Nuer or Dinka spear

Nuer or Dinka spear
Other views of this artifact:

Accession Number:
1940.12.620 .1 .2
[Southern Sudan]
Cultural Group:
?Nuer or Dinka
Date Made:
By 1940
Wood Plant , Ebony Wood Plant , Animal Hide Skin
Carved , Polished , Stained , Covered , Decorated , Impressed Tooled
[.1 & .2] Total L = 2120 mm, shaft diam at top = 22.5 x 21, diam at base = 12.8; spear-head visible L = 415, max diam = 31.5 x 29; sheath L = 172. [.1] L = 1125, [.2] L = 1152 [RTS 26/7/2005].
[.1 and .2] 741.2 g
Other Owners:
Charles Gabriel Seligman
Field Collector:
? Charles Gabriel Seligman & ?Brenda Zara Seligman
PRM Source:
Charles Gabriel Seligman or Brenda Zara Seligman
Donated 1940
Collected Date:
By 1940
Spear consisting of a narrow, straight point made from polished dark brown ebony with an oval section (Pantone Black 4C). This joins at its base with a long narrow wooden shaft, slightly irregular in form and more circular in section, tapering in to a flat base and stained a orangey brown colour (Pantone 730C). The junction between these two parts is covered with a brown cylindrical sheath, cut from a section of animal tail with the hair removed (Pantone 7505C). This had been stretched over the body whilst wet and then shrunken in place, obscuring the exact manner by which the spearhead meets the shaft. There are faint lentoid-shaped impressions on the surface, where it has been tooled in rows, now barely visible. The spear is complete, but has been deliberately cut into two parts, midway along the shaft, with the two joining parts sheared off at an oblique angle so that they overlap when joined. This was probably done by the collector to facilitate transportation. The spear has a weight of 741.2 grams, and when the two parts are fitted together, a total length of 2210 mm. The visible part of the spearhead is 415 mm long, with a maximum diameter of 31.5 by 29 mm, while the sheath covers a length of 172 mm. The shaft has an upper diameter of 22.5 by 21 mm, and a diameter of 12.8 mm at its base. 1940.12.620.1 has an individual length, as cut, of 1125 mm, while the 1940.12.620.2 has a length of 1152 mm.

This spear was donated to the museum by Charles Gabriel Seligman, and may also have been collected by Seligman and his wife while conducting fieldwork in the region.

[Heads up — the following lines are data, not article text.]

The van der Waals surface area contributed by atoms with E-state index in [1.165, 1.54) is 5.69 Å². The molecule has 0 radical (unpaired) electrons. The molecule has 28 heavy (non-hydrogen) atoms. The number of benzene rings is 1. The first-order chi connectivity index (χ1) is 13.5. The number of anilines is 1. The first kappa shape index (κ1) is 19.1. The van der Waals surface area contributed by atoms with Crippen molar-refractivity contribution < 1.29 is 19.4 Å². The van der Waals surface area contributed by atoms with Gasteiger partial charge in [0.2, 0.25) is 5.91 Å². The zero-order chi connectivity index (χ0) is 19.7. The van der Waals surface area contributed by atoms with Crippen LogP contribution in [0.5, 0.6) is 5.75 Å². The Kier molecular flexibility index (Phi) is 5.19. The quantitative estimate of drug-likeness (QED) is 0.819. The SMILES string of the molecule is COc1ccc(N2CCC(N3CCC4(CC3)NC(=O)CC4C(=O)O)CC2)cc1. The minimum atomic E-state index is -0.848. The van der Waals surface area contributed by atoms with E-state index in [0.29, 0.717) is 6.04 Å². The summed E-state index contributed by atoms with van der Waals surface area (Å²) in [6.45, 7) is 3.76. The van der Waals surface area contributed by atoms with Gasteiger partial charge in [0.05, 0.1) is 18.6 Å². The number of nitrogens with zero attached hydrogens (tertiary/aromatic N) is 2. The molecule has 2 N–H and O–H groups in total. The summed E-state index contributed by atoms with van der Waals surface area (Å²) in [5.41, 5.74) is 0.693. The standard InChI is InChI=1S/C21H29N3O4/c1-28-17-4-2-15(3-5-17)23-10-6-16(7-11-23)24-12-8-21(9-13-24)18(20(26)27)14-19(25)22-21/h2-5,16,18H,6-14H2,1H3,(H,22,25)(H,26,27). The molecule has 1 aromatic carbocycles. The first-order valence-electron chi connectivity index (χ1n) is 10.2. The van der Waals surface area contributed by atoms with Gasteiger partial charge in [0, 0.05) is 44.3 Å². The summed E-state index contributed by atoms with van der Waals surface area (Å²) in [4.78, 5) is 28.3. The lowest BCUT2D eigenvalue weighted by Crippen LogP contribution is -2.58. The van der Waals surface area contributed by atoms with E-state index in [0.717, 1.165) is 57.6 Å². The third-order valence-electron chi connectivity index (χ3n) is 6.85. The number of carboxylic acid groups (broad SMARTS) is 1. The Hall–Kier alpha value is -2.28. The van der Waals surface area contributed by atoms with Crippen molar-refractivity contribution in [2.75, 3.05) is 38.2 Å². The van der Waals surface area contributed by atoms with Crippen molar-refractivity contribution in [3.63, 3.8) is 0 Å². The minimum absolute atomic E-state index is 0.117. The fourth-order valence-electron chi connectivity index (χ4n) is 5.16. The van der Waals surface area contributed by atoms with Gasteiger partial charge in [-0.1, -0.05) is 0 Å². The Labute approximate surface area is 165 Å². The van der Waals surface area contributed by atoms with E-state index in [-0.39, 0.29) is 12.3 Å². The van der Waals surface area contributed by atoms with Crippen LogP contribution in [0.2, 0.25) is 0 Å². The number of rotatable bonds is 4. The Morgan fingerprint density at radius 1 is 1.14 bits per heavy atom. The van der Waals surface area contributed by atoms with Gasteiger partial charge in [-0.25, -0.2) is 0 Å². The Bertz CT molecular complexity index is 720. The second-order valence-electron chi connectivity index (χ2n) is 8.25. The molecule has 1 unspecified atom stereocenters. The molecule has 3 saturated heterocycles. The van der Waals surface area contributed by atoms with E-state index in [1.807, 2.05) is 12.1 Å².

Evans-Pritchard, writing in 1940, said of the Nuer: 'Till recently they possessed very few iron spears, cherished as heirlooms, but used instead the straightened horns of antelope and buck, ebony wood, and the rib-bones of giraffe, all of which are still used to-day, though almost entirely in dances ...’ (E.E. Evans-Pritchard, 1940, The Nuer, p. 86). Evans-Pritchard gives the Nuer term for this style of spear as giel (see 1936.10.1-3). Howell, on the other hand, gives the Nuer term for these spears as giit, while the iron headed spears were known as mur. He states that the giit were regarded 'with considerable amusement' by younger Nuer, but that a few were retained as they were 'considered particularly effective in war, and the Nuer hope they may one day be able to use them ... although it required greater skill and strength to inflict a wound with a giit, the wounds once inflicted are more severe'. He goes on to describe the method of hafting them: 'The giit ... is fixed at the joint with an unsewn leather collar made from the tail skin of an ox. This is soaked and stretched round the haft, where it shrinks as it dries'. (P.P. Howell, 1947, "On the Value of Iron Among the Nuer", Man 47, p. 132-3).

Rachael Sparks 30/9/2005.

Primary Documentation:
Accession Book Entry [p. 468] The late Professor C.G. SELIGMAN, M.D., F.R.S. Miscellaneous collection presented in part by himself, June, 1940, and in part, after his death, by Mrs B.Z. Seligman, October, 1940. [p. 504] 1940.12.620 - Similar ditto [“Spear with long ebony head which is joined to the wooden shaft with a broad tightly fitting band of hide”]. ?NUER or DINKA.

Pitt Rivers Museum label - AFRICA SUDAN [brown luggage label, used to identify group of objects in store; tied to object RTS 26/7/2005]; AFRICA, Southern Sudan. NUER or DINKA? Spear with ebony point, in 2 halves. d.d. C.G. Seligman. 1940.12.620.1-.2 [plastic coated label, tied to object; RTS 26/7/2005].

Written on object -
Spear with ebony head. ?DINKA or NUER? NILOTIC SUDAN. d.d. Dr C.G. Seligman 1940.12.620.1 [RTS 26/7/2005].

Funded by Arts and Humanities Research Council
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